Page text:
In a commanding speech at Old Dominion University this week, Secretary Kerry announced a dramatic step toward integrating climate and security into U.S. foreign policy.
African civil society organisations championing for climate justice have criticised the Intended Nationally Determined Commitments (INDC’s) presented to the United Nations Framework Convention on Climate Change, calling them “weak, inadequate and not ambitious enough.”
How do you avoid that the urgent always takes priority over the important? In the coming decades, we may see climate change destabilizing conflict regions, fueling new conflicts, and undermining progress on development. Climate change is thus increasingly a global threat to security. The Foreign Ministers of France and Germany co-hosted a high-level discussion on September 30 during the United Nations General Assembly on how foreign policy can address these risks.
An emerging diplomatic impasse between rich and poor nations could derail the Paris climate talks. Some ideas for getting past it.
Reconciliation with Latin America’s strongest left-wing rebel group, the FARC, will test Colombia’s resolve to see through its climate policies, the government said on Monday.
The United Nations will finalize in September its Sustainable Development Goals, which aim to eliminate poverty while reducing humanity's environmental discussion, including lessening the harmful effects of climate change. And some advocates are working to spread the message that climate change impacts men and women differently — and the UN goals need to reflect this sometimes grim reality.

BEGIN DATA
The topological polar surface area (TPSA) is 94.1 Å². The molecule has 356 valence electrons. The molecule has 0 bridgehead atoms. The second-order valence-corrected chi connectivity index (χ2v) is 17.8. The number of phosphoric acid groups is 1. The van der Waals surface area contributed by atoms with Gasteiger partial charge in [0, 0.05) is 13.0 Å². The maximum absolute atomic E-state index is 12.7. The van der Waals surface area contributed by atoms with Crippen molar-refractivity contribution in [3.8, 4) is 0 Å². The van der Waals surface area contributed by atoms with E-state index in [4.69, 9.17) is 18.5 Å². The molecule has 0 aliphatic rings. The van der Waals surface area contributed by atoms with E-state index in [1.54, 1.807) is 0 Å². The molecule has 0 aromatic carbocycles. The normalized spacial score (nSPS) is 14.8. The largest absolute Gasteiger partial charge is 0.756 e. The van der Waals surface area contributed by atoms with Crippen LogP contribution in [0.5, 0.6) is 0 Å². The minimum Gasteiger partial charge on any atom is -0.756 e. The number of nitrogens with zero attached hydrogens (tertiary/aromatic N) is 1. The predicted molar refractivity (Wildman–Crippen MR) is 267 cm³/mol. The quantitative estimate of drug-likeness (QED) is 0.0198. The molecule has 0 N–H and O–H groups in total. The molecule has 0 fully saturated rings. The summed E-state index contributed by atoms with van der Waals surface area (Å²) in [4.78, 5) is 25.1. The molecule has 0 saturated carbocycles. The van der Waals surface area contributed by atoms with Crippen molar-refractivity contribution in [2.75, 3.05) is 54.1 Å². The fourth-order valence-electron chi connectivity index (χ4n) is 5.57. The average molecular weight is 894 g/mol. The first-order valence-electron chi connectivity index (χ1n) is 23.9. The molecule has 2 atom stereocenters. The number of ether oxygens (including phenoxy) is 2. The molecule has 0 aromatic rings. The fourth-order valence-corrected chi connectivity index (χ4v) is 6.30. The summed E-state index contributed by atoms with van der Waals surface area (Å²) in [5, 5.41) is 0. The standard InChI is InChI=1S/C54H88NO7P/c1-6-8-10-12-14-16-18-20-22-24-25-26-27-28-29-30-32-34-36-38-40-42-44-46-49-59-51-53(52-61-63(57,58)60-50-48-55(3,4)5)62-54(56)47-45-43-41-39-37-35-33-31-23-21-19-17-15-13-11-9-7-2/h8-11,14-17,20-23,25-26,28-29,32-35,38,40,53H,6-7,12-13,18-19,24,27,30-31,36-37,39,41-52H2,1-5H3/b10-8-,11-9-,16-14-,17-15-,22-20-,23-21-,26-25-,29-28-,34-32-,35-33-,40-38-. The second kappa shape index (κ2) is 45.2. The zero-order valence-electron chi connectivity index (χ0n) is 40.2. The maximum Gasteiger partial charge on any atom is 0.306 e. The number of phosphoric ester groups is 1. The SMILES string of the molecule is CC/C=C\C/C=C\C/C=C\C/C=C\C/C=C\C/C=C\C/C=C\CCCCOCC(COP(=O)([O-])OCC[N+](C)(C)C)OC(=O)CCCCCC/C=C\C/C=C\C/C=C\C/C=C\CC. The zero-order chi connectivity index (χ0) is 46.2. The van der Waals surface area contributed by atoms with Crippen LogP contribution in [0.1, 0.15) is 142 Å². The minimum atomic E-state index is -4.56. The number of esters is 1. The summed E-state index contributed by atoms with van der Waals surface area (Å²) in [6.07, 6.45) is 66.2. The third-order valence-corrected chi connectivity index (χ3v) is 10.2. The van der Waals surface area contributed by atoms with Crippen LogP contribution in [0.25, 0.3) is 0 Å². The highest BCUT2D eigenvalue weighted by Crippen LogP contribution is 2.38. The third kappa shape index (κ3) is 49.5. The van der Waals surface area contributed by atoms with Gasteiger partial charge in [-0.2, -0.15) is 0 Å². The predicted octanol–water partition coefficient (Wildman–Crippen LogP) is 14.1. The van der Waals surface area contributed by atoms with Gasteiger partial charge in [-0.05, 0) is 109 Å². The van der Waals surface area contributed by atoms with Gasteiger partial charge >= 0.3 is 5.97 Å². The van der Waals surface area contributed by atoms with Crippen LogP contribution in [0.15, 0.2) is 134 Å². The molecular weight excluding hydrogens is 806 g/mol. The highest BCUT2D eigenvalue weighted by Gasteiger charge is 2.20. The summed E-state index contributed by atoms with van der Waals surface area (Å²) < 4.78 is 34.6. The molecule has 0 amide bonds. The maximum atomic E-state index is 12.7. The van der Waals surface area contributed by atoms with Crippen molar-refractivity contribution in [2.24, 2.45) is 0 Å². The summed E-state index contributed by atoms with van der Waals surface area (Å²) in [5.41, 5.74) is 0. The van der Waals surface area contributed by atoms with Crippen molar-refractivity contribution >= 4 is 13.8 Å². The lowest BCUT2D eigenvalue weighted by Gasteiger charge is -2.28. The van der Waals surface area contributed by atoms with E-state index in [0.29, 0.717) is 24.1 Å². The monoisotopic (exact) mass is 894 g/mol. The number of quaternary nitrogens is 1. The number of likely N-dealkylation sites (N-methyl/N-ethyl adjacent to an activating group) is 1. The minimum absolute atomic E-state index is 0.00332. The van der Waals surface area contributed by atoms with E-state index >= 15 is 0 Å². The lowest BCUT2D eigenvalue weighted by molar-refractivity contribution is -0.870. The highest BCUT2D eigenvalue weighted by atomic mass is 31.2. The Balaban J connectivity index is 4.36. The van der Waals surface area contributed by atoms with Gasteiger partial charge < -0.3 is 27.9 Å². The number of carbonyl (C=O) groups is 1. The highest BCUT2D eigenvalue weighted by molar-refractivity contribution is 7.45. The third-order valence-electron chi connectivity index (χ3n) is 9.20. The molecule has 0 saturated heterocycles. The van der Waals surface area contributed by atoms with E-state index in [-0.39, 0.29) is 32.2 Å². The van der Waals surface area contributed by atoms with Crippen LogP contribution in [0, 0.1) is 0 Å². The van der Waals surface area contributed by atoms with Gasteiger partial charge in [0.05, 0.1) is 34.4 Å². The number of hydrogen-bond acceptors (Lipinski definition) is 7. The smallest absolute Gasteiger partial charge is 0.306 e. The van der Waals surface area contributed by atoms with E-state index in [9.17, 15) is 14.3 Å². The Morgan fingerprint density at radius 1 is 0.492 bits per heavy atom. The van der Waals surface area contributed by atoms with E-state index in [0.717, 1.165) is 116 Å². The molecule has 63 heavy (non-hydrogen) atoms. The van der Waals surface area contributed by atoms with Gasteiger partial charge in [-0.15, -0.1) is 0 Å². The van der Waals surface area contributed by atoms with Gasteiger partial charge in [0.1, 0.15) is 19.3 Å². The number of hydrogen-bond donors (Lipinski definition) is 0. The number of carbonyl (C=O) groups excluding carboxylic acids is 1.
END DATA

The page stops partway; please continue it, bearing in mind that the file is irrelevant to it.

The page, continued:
Following in the footsteps of Pope Francis, who has taken a vocal stance on climate change, Muslim leaders and scholars from 20 countries issued a joint declaration Tuesday underlining the severity of the problem and urging governments to commit to 100 percent renewable energy or a zero emissions
“We received a garden as our home, and we must not turn it into a wilderness for our children.” These words by Cardinal Peter Turkson summed up the appeal launched by dozens of religious leaders and “moral” thinkers at the Summit of Conscience for the Climate, a one-day gathering in Paris earlier this week aimed at mobilising action ahead of the next United Nations climate change conference (COP 21) scheduled to take place in the French capital in just over four months.
In advance of the United Nations Climate Change Conference in Paris this December, many publics around the world name global climate change as a top threat, according to a new Pew Research Center survey measuring perceptions of international challenges.
Pope Francis’ Encyclical Letter “Laudato Si”, published on 18 June 2015, is a moral plea for action against climate change and environmental degradation. Besides laying out the Pope’s critical stance on the ecological, spiritual and economic motives to ‘save our common home’, it also sends a central message to policy makers that: international political climate action is more important now than ever.